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Wonder Woman: The Hiketeia Paperback – October 1, 2003


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Product Details

  • Paperback: 96 pages
  • Publisher: DC Comics (October 1, 2003)
  • Language: English
  • ISBN-10: 1563899140
  • ISBN-13: 978-1563899140
  • Product Dimensions: 10.3 x 6.7 x 0.2 inches
  • Shipping Weight: 8 ounces
  • Average Customer Review: 4.1 out of 5 stars  See all reviews (24 customer reviews)
  • Amazon Best Sellers Rank: #486,278 in Books (See Top 100 in Books)

Editorial Reviews

From Publishers Weekly

Princess Diana, Wonder Woman's real identity, grew up steeped in the ancient Greek culture and society. As Wonder Woman, she's been through culture shock going from her distant home to the outside world. While she has adjusted somewhat to the differences, much about this world still surprises her. As the story opens, Diana is confused when a young woman comes to her and offers herself in the ancient ways of supplication. Diana isn't sure what to make of Danielle Wellys, but she accepts the woman as a supplicant and makes "Hiketeia," binding herself to protect Danielle. However, Danielle has problems that not even Wonder Woman may be able to guard her from. Danielle's been seeking vengeance since her sister was murdered, and her mission has involved everyone from the ancient Greek Furies to Batman. As Batman, Wonder Woman and the Furies clash over her fate, Danielle watches and makes a decision that will affect them all. Rucka just began a stint as the regular writer of the monthly Wonder Woman comic, but this is his first real exploration of the character. His treatment of the myths and lore associated with Wonder Woman/Princess Diana is impressive. Jones's beautiful pencils and attention to detail capture the characters' heart and emotion, as well as the soul of the cities and other background objects. This stand-alone story is a great introduction to the character and background of Wonder Woman, a seminal superhero who usually runs a distant third to Batman and Superman in DC's pantheon.
Copyright © Reed Business Information, a division of Reed Elsevier Inc. All rights reserved.

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Customer Reviews

4.1 out of 5 stars
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See all 24 customer reviews
It's easy to recommend for anyone looking for a good story.
Joseph Boone
Multiple perspectives are presented in a no-win scenario and both Batman and Wonder Woman are portrayed well.
Morgan Larchuk
She tells a sad story that explains her earlier actions, but doesn't adequately outline how it came about.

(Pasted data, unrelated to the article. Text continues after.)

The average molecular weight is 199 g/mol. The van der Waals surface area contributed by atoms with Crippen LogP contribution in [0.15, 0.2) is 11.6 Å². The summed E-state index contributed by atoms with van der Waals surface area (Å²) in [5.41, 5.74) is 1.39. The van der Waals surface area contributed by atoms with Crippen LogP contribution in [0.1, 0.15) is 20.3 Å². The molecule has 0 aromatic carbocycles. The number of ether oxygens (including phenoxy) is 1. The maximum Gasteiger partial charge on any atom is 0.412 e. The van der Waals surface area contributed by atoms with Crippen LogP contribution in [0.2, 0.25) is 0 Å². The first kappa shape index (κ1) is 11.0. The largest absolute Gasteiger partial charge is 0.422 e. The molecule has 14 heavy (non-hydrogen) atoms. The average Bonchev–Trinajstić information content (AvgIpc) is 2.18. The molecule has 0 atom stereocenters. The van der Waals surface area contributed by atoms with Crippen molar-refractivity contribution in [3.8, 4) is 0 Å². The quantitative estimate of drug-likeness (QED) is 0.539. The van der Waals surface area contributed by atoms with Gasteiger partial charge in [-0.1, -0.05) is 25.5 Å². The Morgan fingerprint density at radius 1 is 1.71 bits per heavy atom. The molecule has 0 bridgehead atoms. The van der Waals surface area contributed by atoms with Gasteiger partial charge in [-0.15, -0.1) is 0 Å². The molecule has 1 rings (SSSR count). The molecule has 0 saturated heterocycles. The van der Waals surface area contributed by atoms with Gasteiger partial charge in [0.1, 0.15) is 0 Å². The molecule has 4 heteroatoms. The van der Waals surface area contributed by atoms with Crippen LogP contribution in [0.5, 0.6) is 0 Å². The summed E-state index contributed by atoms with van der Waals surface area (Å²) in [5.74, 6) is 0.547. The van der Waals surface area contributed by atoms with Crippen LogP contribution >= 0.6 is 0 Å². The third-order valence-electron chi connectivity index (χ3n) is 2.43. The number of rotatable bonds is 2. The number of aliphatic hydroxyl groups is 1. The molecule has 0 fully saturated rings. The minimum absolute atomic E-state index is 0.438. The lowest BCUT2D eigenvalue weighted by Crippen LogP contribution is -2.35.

LibrarianLulu

Most Helpful Customer Reviews

36 of 37 people found the following review helpful By Amazon Customer on January 12, 2003
Format: Hardcover
Well ... I just had to write a review and give it five stars, despite being tired and sleepy (almost midnight as I write this). Only two persons had reviewed this book, and one of them gave it only one star, grossly skewing the average rating and possibly affecting what unsuspecting potential buyers might think of this GREAT book. The Hiketeia is a dark and depressing story, very much in the vein of classic Greek tragedies. Wonder Woman grants sanctuary to a young woman, Danielle Wellys, and becomes bound to give Danielle protection without realising that Batman is after Danielle for having murdered several people who caused her younger sister's death. The story resonates with Aeschylus's Oresteia, with its theme of duty and vengeance and their consequences - Orestes was commanded by the Gods, through Apollo's oracle at Delphi, to avenge the murder of his father, Agamemnon, by killing the murderer, his mother Clytemnestra. He duly performed this horrendous duty, bringing the wrath of the Furies, ancient goddesses who hound murderers of blood kinsmen, upon his head in the bargain. Orestes was in a no-win situation - had he failed to kill his mother, the Furies' wrath would have also descended upon his head for failing to avenge the murder of his father. While the Oresteia ended on a happy note - Athena absolved Orestes of any misdeeds and placated the Furies by appealing to their egos - Greg Rucka goes one step further by giving The Hiketeia a bleak ending without any deus ex machina plot devices often used by the ancient Greeks. While the characterisation of the Furies as scheming witches plotting Wonder Woman's downfall is contrary to what the ancient Greeks themselves would have thought of them, I greatly enjoyed this story for being true to Wonder Woman's roots in Greek mythology.Read more ›